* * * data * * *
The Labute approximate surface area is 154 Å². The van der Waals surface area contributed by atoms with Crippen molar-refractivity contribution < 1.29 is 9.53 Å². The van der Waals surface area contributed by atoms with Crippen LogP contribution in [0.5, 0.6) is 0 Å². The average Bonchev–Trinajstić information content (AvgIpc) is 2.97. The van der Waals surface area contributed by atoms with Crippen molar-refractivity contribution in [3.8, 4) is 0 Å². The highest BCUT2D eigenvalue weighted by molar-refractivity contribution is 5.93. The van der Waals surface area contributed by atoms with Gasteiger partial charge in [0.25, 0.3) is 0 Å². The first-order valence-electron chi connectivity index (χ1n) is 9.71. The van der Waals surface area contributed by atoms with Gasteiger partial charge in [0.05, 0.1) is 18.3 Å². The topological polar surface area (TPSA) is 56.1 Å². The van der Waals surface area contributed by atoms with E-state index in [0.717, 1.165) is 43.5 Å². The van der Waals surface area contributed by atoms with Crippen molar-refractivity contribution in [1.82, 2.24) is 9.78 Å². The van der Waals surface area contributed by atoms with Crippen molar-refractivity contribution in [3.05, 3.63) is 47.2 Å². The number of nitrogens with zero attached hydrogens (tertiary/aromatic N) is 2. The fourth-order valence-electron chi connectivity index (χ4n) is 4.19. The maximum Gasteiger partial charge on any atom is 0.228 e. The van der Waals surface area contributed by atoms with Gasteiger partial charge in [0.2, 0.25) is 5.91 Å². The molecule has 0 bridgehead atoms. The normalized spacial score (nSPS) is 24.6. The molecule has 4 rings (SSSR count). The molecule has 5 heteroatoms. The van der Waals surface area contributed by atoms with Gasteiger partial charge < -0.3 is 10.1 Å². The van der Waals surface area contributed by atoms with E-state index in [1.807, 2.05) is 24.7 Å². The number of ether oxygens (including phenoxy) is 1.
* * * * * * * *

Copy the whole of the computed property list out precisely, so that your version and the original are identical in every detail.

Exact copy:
The Labute approximate surface area is 154 Å². The van der Waals surface area contributed by atoms with Crippen molar-refractivity contribution < 1.29 is 9.53 Å². The van der Waals surface area contributed by atoms with Crippen LogP contribution in [0.5, 0.6) is 0 Å². The average Bonchev–Trinajstić information content (AvgIpc) is 2.97. The van der Waals surface area contributed by atoms with Crippen molar-refractivity contribution in [3.8, 4) is 0 Å². The highest BCUT2D eigenvalue weighted by molar-refractivity contribution is 5.93. The van der Waals surface area contributed by atoms with Gasteiger partial charge in [0.25, 0.3) is 0 Å². The first-order valence-electron chi connectivity index (χ1n) is 9.71. The van der Waals surface area contributed by atoms with Gasteiger partial charge in [0.05, 0.1) is 18.3 Å². The topological polar surface area (TPSA) is 56.1 Å². The van der Waals surface area contributed by atoms with E-state index in [0.717, 1.165) is 43.5 Å². The van der Waals surface area contributed by atoms with Crippen molar-refractivity contribution in [1.82, 2.24) is 9.78 Å². The van der Waals surface area contributed by atoms with Crippen molar-refractivity contribution in [3.05, 3.63) is 47.2 Å². The number of nitrogens with zero attached hydrogens (tertiary/aromatic N) is 2. The fourth-order valence-electron chi connectivity index (χ4n) is 4.19. The maximum Gasteiger partial charge on any atom is 0.228 e. The van der Waals surface area contributed by atoms with Gasteiger partial charge in [0.2, 0.25) is 5.91 Å². The molecule has 0 bridgehead atoms. The normalized spacial score (nSPS) is 24.6. The molecule has 4 rings (SSSR count). The molecule has 5 heteroatoms. The van der Waals surface area contributed by atoms with Gasteiger partial charge < -0.3 is 10.1 Å². The van der Waals surface area contributed by atoms with E-state index in [1.807, 2.05) is 24.7 Å². The number of ether oxygens (including phenoxy) is 1.